Supreme Court hears eagerly-awaited cross-border divorce dispute
Family lawyers north and south of Hadrian’s Wall are eagerly awaiting the decision of the Supreme Court following a hearing last week that could have…
Family lawyers north and south of Hadrian’s Wall are eagerly awaiting the decision of the Supreme Court following a hearing last week that could have significant consequences for cross-border divorces.
The hearing is an appeal from a decision of the courts of England and Wales that Mr Villiers has to pay £5,500pcm to Mrs Villiers until the determination of their financial proceedings – despite the fact that the divorce proceedings are taking place in Scotland.
Mr Villiers was granted permission to appeal this decision to the Supreme Court, arguing that the courts of England and Wales do not have jurisdiction in relation to financial matters, as these should be reserved to Scotland. Mrs Villiers, who now lives in England, opposes this.
The judgment, when it arrives, will clarify the correct interpretation of the Civil Jurisdiction and Judgments (Maintenance) Regulations 2011. This created a new regime for maintenance cases, amending domestic law in a manner that incorporated not just cases involving non-UK countries, but also for intra-UK cases such as between England and Scotland.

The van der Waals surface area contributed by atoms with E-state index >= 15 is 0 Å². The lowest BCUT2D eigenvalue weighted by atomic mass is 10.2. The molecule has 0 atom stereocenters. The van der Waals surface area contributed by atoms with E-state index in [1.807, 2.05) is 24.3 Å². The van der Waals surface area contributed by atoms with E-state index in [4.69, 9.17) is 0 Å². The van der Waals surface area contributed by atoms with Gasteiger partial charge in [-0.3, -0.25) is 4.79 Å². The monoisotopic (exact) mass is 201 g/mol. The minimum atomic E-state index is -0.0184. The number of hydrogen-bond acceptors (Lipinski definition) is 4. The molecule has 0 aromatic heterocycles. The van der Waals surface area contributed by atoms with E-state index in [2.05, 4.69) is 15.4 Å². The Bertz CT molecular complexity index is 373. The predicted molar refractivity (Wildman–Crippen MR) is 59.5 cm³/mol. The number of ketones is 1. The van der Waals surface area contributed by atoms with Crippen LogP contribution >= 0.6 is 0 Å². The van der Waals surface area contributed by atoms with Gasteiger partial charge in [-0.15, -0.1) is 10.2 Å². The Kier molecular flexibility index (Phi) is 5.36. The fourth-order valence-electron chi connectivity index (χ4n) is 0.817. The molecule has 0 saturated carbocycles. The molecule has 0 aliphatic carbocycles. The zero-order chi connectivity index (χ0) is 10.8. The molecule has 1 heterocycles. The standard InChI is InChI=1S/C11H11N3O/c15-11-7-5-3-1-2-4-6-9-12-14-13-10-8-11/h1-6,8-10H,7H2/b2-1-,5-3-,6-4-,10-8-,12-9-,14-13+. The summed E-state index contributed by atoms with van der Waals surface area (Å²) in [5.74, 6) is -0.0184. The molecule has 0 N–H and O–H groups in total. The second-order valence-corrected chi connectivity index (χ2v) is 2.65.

Mr Villiers’ legal team has argued that, following the implementation of the 2011 Regulations, the courts retained the power to stay proceedings in favour of those in another part of the UK on forum non conveniens ground. In the alternative, the court has been asked to declare the relevant part of the 2011 Regulations as being ultra vires.
Many commentators have expressed concern that if Mrs Villiers is successful and she is permitted to continue her financial claims in England, it will further encourage divorce tourism on the basis that payment of spousal maintenance in Scotland is generally limited to three years, while in England there is no time limit.
This case is particularly significant in light of the UK’s impending exit from the European Union and the impact that will have on the many families experiencing relationship breakdown who have ties with more than one country. Recognising this, the government has intervened in the hearing. It is thought to be the first time in 200 years that this has happened in a family finance case.